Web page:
My admiration for The Duke of Edinburgh’s International Award is strong and long-standing. I was therefore honoured and delighted to be invited to show my support by contributing to a short film outlining the impact and far-reaching repercussions of their work.
Also whilst formal results and in-classroom learning inevitably contribute to future opportunities, many educators, policy makers, leaders and parents are now asking what other attributes young people need to be ready for the world of work of today and tomorrow.
Non-formal education, such as that offered by The Duke of Edinburgh’s International Award has been heralded for helping to develop those ‘soft’ skills – or ‘core skills’ or ‘universal’ skills, as the Award would prefer them to be called – which so many are now seeking.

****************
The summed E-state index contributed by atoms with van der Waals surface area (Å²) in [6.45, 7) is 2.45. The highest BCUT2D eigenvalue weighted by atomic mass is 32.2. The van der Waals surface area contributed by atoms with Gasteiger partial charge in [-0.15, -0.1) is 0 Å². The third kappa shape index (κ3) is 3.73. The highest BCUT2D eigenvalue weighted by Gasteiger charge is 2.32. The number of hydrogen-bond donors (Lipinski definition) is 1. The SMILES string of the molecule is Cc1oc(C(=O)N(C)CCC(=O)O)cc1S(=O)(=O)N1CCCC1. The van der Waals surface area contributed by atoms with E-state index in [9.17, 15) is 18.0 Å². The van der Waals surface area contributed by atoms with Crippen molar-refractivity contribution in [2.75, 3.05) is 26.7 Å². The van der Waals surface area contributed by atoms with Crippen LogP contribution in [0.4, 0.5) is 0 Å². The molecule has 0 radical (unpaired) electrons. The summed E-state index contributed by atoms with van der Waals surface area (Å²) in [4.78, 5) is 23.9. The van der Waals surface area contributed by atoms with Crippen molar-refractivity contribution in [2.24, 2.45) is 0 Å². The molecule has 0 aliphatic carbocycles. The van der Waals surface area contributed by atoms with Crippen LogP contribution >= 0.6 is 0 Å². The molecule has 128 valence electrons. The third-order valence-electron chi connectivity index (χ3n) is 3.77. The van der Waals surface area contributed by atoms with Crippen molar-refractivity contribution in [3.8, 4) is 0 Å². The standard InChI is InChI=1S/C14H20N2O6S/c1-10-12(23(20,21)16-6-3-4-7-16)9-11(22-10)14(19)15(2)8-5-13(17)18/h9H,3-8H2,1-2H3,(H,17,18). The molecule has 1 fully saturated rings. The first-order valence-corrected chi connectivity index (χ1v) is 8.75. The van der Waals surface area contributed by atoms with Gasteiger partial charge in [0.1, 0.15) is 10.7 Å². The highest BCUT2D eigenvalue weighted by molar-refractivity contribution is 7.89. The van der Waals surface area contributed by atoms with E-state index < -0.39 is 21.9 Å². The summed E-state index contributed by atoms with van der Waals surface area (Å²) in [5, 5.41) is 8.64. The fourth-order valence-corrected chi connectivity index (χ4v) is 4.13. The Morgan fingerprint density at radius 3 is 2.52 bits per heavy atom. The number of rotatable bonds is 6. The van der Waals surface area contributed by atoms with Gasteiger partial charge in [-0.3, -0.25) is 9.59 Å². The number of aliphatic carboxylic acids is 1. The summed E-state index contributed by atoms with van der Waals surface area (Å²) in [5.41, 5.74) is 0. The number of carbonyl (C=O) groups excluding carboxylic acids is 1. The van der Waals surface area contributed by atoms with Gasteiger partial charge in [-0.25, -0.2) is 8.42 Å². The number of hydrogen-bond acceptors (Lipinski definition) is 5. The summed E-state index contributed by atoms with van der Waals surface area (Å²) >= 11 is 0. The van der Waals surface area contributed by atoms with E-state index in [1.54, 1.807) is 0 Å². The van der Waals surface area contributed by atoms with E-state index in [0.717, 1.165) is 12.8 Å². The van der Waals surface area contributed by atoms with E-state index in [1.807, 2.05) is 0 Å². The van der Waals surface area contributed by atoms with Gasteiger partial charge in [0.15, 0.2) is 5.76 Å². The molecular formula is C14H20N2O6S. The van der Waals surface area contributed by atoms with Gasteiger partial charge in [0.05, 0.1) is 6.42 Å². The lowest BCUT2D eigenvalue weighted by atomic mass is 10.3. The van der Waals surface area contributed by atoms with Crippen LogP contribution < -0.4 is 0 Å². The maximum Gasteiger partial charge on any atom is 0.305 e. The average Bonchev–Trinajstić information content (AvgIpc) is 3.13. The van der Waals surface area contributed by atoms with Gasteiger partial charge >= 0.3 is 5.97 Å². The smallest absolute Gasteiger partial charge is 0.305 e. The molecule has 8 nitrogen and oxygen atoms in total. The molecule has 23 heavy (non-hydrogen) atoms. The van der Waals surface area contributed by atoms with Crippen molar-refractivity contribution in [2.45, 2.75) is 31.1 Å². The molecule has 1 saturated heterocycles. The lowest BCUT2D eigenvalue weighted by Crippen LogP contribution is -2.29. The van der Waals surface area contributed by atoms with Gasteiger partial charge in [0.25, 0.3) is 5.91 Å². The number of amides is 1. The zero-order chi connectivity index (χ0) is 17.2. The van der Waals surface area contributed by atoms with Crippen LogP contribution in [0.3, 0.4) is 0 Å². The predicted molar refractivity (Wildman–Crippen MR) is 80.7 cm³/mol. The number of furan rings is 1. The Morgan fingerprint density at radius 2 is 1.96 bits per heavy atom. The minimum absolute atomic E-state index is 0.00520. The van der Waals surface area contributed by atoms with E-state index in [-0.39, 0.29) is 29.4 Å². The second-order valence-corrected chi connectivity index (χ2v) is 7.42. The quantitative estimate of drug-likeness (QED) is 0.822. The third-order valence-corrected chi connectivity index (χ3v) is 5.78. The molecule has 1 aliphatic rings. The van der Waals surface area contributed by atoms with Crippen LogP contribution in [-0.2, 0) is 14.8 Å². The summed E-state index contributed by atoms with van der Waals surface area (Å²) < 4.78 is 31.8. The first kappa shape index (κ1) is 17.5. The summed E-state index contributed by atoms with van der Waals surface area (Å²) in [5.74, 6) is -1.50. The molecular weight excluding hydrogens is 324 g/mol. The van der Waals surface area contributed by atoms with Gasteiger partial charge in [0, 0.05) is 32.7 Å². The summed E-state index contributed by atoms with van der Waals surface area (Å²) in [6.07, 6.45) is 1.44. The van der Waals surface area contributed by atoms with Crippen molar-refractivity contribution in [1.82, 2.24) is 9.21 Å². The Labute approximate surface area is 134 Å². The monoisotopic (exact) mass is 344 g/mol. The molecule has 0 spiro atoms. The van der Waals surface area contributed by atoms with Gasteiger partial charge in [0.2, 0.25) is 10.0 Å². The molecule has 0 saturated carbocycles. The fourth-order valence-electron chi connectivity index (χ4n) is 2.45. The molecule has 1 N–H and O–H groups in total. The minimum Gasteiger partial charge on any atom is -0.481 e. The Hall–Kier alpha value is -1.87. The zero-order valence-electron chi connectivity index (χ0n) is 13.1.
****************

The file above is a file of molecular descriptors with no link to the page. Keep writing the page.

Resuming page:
The vision, scale and scope of this outstanding programme of activities helps prepare young people for the future and after all, that’s where they are going to spend the rest of their lives. So, imparting life skills such as leadership, building relationships and communication help to inspire other qualities, such as trust and self-confidence. These are skills they will need to successfully navigate the twenty-first century and beyond.
It is my firm view and one that I know is shared by other business leaders, that The Duke of Edinburgh’s International Award has life enhancing qualities and builds inner strength. This in turn, is empowering and engenders the stand-out features required to differentiate young people to find their purpose in an increasingly challenging and competitive world.